The Uninvited Guests

The Uninvited Guests

Tired of deer treating your yard like a buffet? Here's how one homeowner solved the problem

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Shirley Rooker has been waging a battle to save her landscaping for 15 years—ever since white-tailed deer first appeared in the yard of her Bethesda home.

“I’ve lived here for nearly 50 years,” says Rooker, a longtime consumer advocate and the director of WUSA 9’s Call for Action. “When I moved in, there was no deer problem. The first time I saw them in my backyard I thought: how cute—until I saw they were eating my plants! Suddenly I didn’t feel so welcoming.”

Rooker is not alone. Homeowners throughout the Bethesda area are growing increasingly fed up with deer that view their yards as free food courts. In recent years, the animals have become more brazen and less fearful of humans, venturing out even in daylight to nibble on prized azaleas and rosebushes.

Though it may seem as if there are more deer than ever, the opposite is true. According to the Maryland Department of Natural Resources, the overall deer population statewide has been in decline since 2000. Still, that’s little consolation for homeowners who spend thousands on plants and shrubs only to find them reduced to nubs by foraging deer.

George Timko, an urban deer biologist for the natural resources department, believes that suburban development actually improves conditions for deer because the fragmentation of woodlands creates the “edge” environment that they prefer—the interspersion of wooded areas with open spaces such as fields and housing lots. A lack of predators and food shortages caused by disappearing habitat are also enticing deer to venture closer to human habitation.

“They aren’t even afraid of coming up to the front door,” Rooker says. “After decimating the lovely tuber begonias once potted at the entrance to my home, I’m surprised the deer didn’t ring my doorbell and ask for dessert.”

Experts employ a variety of methods—some more effective than others—to control the encroachment of deer into suburban areas.

“Hunting is our most effective tool for controlling the deer,” Timko says. “Around 85,000 to 100,000 are killed annually in Maryland by hunters. But this can’t be done everywhere, especially in more developed suburban areas with local restrictions, like discharge ordinances.”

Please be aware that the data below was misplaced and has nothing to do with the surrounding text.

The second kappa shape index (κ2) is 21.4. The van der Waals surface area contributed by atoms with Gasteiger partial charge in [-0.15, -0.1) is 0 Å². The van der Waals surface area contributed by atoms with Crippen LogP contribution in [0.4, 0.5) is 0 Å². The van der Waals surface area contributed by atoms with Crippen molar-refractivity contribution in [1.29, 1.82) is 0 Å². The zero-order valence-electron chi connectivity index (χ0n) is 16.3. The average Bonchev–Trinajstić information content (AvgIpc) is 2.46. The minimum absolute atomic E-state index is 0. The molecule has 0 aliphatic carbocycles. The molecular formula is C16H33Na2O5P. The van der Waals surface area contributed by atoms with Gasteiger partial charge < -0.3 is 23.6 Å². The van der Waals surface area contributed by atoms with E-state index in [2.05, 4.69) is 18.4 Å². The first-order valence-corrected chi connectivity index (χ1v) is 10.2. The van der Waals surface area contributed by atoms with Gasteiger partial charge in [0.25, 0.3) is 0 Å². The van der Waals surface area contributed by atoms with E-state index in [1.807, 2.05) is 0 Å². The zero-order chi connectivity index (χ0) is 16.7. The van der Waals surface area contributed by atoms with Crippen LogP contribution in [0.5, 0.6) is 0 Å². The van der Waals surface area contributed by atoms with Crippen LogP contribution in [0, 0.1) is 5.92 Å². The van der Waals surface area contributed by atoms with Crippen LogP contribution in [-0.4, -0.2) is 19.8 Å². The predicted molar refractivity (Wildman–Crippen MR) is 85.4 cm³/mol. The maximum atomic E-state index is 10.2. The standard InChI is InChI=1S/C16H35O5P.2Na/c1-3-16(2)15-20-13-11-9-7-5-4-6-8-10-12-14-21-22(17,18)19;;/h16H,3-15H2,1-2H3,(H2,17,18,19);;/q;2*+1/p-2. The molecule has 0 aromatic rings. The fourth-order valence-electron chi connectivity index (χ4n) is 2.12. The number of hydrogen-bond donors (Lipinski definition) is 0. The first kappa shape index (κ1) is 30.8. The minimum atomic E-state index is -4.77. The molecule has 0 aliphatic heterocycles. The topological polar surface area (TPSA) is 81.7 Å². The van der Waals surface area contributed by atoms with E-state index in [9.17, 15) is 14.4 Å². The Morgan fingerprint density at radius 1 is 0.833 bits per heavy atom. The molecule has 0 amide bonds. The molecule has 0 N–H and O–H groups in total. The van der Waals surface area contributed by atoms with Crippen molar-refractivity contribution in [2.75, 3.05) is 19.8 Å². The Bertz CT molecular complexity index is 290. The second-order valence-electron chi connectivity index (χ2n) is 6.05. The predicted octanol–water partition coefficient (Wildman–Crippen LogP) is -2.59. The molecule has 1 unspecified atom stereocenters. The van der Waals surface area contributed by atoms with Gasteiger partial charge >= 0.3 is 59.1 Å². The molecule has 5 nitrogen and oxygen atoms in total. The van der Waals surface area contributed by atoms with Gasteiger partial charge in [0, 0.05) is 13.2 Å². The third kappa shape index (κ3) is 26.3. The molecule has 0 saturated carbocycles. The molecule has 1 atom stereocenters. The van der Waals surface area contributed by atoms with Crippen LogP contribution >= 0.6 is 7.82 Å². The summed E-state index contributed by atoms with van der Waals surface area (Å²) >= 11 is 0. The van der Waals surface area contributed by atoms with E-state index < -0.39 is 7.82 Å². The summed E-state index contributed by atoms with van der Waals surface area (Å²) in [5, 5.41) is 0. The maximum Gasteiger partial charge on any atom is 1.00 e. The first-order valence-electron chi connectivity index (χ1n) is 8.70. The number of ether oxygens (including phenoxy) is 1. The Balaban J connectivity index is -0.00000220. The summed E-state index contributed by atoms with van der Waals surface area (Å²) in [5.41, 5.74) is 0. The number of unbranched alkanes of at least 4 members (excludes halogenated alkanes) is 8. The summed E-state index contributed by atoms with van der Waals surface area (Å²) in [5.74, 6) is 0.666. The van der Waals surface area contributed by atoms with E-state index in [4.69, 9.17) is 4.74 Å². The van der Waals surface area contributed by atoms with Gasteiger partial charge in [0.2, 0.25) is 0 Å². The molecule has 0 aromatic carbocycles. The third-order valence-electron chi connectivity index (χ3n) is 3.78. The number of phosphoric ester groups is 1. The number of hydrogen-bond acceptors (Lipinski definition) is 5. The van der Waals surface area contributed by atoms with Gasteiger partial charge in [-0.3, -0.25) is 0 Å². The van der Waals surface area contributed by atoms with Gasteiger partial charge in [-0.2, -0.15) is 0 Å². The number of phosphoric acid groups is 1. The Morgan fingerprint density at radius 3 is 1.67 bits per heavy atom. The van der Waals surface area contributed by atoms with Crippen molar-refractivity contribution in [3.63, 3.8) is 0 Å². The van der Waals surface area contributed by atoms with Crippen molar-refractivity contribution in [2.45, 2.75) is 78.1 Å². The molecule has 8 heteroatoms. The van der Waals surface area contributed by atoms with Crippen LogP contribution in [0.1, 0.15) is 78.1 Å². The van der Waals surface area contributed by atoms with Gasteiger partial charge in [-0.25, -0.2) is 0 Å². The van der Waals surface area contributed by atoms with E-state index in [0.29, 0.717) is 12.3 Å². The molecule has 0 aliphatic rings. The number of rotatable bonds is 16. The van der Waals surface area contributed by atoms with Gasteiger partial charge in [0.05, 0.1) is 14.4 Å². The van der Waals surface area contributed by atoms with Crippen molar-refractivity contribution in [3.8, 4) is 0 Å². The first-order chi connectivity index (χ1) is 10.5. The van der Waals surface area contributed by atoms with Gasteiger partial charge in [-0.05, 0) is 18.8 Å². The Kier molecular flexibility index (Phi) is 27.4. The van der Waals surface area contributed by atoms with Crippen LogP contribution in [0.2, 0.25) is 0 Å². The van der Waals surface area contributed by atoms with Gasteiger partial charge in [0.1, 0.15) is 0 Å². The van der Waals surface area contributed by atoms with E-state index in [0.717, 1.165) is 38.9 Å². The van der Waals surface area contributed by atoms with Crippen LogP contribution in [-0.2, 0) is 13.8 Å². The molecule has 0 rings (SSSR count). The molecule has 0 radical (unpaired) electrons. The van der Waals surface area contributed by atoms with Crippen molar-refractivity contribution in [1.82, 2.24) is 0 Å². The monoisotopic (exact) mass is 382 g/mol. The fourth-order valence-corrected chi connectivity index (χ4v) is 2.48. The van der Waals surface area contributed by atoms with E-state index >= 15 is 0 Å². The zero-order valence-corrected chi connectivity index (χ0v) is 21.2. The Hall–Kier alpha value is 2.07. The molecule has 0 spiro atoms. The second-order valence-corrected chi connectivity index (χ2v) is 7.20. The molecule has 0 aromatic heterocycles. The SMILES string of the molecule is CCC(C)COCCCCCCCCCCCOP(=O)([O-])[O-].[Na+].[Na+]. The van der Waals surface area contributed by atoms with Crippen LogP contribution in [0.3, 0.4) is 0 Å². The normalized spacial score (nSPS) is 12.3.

A more benign method of controlling the deer population involves sterilization. Enid Feinberg of Wildlife Rescue Inc., a nonprofit with a rehabilitation center in Freeland, Md., is collaborating with the natural resources department on the state’s first nonlethal deer management program involving doe sterilization; 69 successful ovariectomies have been performed since 2011.

“What people need to know is killing deer is a bit like mowing a lawn,” says Feinberg. “The grass will grow back. Killing doesn’t stop deer from reproducing,” Feinberg says.

After deer began appearing on Rooker’s property, she decided to fully enclose her half-acre backyard with a high, visually unobtrusive fence of 2-inch-square polypropylene meshing that met local zoning requirements. Her backyard, with its canopy of trees and shade-loving plants, has thrived since the fence, now 7 feet tall, was installed. Even the hostas, known as “deer candy,” grow back profusely every year.

Installing the correct type of fence is one step recommended by Sandy Baker, author of How to Deer-Proof Your Garden in Five Easy Steps (Monroe County Alliance for Wildlife Protection, 2003). Based in upstate New York, Baker consults and lectures in Maryland and throughout the Northeast corridor.

“Learning about deer behavior is important,” she says. “Deer are creatures of habit and afraid of anything new, but they’re highly adaptable and territorial. They also travel in family groups and educate their young on what and where to eat.”

Baker also recommends that homeowners select plants resistant to deer, choose effective repellents and deterrents, and develop a customized strategic plan.